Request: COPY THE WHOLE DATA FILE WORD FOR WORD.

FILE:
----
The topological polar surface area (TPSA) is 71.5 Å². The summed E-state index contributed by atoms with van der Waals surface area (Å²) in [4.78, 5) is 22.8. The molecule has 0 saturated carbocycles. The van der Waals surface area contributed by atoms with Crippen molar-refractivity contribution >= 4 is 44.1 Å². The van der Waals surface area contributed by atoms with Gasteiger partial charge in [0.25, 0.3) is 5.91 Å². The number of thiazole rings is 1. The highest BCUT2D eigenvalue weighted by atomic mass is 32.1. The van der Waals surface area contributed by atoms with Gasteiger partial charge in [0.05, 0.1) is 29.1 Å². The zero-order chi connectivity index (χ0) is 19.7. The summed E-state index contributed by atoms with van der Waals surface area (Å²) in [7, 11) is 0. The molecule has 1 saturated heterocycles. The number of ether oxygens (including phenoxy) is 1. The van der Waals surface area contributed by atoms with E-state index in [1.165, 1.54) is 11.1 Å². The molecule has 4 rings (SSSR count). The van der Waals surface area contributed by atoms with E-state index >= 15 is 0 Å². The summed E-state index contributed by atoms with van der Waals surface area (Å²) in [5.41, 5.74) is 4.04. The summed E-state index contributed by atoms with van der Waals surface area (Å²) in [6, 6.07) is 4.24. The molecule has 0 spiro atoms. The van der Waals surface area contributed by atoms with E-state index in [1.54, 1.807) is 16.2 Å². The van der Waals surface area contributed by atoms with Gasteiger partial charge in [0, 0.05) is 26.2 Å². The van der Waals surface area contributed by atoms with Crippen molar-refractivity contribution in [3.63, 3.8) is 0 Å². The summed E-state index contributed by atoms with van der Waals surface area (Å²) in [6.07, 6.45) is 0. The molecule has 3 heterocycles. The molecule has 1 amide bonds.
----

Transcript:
The topological polar surface area (TPSA) is 71.5 Å². The summed E-state index contributed by atoms with van der Waals surface area (Å²) in [4.78, 5) is 22.8. The molecule has 0 saturated carbocycles. The van der Waals surface area contributed by atoms with Crippen molar-refractivity contribution >= 4 is 44.1 Å². The van der Waals surface area contributed by atoms with Gasteiger partial charge in [0.25, 0.3) is 5.91 Å². The number of thiazole rings is 1. The highest BCUT2D eigenvalue weighted by atomic mass is 32.1. The van der Waals surface area contributed by atoms with Gasteiger partial charge in [0.05, 0.1) is 29.1 Å². The zero-order chi connectivity index (χ0) is 19.7. The summed E-state index contributed by atoms with van der Waals surface area (Å²) in [7, 11) is 0. The molecule has 1 saturated heterocycles. The number of ether oxygens (including phenoxy) is 1. The van der Waals surface area contributed by atoms with E-state index in [1.165, 1.54) is 11.1 Å². The molecule has 4 rings (SSSR count). The van der Waals surface area contributed by atoms with E-state index >= 15 is 0 Å². The summed E-state index contributed by atoms with van der Waals surface area (Å²) in [5.41, 5.74) is 4.04. The summed E-state index contributed by atoms with van der Waals surface area (Å²) in [6, 6.07) is 4.24. The molecule has 0 spiro atoms. The van der Waals surface area contributed by atoms with E-state index in [1.54, 1.807) is 16.2 Å². The van der Waals surface area contributed by atoms with Gasteiger partial charge in [0, 0.05) is 26.2 Å². The van der Waals surface area contributed by atoms with Crippen molar-refractivity contribution in [3.63, 3.8) is 0 Å². The summed E-state index contributed by atoms with van der Waals surface area (Å²) in [6.07, 6.45) is 0. The molecule has 3 heterocycles. The molecule has 1 amide bonds.